Inspired in the late 1950s by growing cultural ties between Oregon and Japan, Mayor Terry Schrunk and members of the Portland community conceived the idea of building a Japanese garden on the site of the old zoo in Washington Park. Their reasons for building a Japanese garden were twofold: providing the citizens of Portland with a garden of great beauty and serenity, while forging a healing connection to Japan on the heels of World War II. At this time in U.S. history, Japanese gardens were founded across the country as a way to build cultural understanding. Needing no translation, an American could experience firsthand Japanese ideals and values, communicated simply through nature.
The site was dedicated in 1961, and Professor Takuma Tono of Tokyo Agricultural University was retained to design the Garden. Professor Tono’s plan included five different garden styles laid out on 5.5 acres. This was quite a departure from gardens in Japan which typically follow one singular style. His intention was to represent different historical developments in Japanese garden architecture and through that communicate Japanese culture to create a cultural exchange.
In 1967, the Garden formally opened to the public for the summer. Admission was $0.50 for adults and $0.25 for students. That year, more than 28,000 people came before the Garden closed for the winter.
In 1968, the Kashintei Tea House was constructed in Japan, shipped in pieces, and reassembled in the Garden. Other structures were added as the five gardens evolved. The Pavilion Gallery, which sits at the heart of the Flat Garden, was in Professor Tono’s original plan. However, it was not completed until 1980. (Interestingly, it was dedicated on May 18 – the same day that Mount St. Helens erupted.)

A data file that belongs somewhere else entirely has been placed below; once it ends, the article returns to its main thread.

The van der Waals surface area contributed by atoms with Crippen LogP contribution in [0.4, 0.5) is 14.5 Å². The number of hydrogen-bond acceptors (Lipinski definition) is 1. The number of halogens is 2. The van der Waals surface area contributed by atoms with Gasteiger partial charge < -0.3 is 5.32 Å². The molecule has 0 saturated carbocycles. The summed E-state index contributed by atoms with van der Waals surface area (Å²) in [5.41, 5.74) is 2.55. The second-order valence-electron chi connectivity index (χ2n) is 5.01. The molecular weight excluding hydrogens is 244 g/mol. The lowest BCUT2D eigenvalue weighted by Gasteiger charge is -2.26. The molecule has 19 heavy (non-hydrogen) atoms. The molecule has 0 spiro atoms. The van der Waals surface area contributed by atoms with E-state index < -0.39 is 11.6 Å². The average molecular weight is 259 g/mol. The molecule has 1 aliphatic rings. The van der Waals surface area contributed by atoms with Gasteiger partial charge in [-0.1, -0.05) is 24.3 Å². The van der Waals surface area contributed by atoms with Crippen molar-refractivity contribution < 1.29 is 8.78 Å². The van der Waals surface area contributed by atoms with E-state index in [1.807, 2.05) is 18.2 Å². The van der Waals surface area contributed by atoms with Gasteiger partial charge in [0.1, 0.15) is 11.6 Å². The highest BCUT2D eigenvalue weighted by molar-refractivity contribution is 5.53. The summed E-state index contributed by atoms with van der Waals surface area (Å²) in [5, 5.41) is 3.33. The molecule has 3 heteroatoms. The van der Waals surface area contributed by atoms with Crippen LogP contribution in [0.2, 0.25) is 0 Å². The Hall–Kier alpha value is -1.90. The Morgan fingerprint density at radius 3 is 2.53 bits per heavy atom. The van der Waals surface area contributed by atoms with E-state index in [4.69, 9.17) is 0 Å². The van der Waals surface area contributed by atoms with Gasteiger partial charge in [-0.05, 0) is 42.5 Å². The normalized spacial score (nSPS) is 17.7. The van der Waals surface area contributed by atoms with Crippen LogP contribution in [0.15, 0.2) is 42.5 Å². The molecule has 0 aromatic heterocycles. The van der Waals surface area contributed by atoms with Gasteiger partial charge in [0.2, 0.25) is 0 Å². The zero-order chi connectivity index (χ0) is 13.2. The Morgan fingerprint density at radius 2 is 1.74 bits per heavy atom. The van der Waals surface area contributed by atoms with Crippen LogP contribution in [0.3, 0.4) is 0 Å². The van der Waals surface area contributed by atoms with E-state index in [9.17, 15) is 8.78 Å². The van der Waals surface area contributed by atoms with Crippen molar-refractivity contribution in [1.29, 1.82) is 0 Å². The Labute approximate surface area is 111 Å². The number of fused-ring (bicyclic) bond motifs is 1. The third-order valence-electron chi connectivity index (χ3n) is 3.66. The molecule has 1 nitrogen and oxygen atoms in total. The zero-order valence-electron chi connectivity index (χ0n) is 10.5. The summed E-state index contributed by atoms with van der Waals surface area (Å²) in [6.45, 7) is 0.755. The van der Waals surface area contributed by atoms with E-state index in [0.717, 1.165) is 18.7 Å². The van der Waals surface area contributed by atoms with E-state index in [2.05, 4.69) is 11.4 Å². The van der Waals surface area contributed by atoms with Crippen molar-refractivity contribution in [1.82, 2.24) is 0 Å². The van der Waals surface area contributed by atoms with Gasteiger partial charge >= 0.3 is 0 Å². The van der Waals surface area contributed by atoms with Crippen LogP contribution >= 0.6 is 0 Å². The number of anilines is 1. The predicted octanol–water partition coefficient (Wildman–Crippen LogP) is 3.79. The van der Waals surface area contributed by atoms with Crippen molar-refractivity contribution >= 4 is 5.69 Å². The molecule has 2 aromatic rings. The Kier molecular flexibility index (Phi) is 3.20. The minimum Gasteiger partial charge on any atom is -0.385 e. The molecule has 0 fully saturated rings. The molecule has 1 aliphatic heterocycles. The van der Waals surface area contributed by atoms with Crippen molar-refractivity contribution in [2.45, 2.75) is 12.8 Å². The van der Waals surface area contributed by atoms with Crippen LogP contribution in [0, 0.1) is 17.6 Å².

It was not until the winter of 1981/1982 that Portland Japanese Garden was first kept open year round. In 2015, the Garden partnered with world renowned architect Kengo Kuma as it embarked on a new journey, expanding its footprint to accommodate its rapid visitor growth, as well as its ability to immerse visitors in Japanese arts and culture. Opening in April 2017, the Garden’s new Cultural Village features three new structures, each LEED-certified, existing harmoniously with nature and serving as a mere frame from which to view the exquisite beauty of the surrounding landscape.
Throughout the Garden’s history, it has been acclaimed by a number of visiting Japanese dignitaries as one of the most beautiful and authentic Japanese gardens in the world outside of the island nation, as well as one of the foremost Japanese cultural organizations in North America.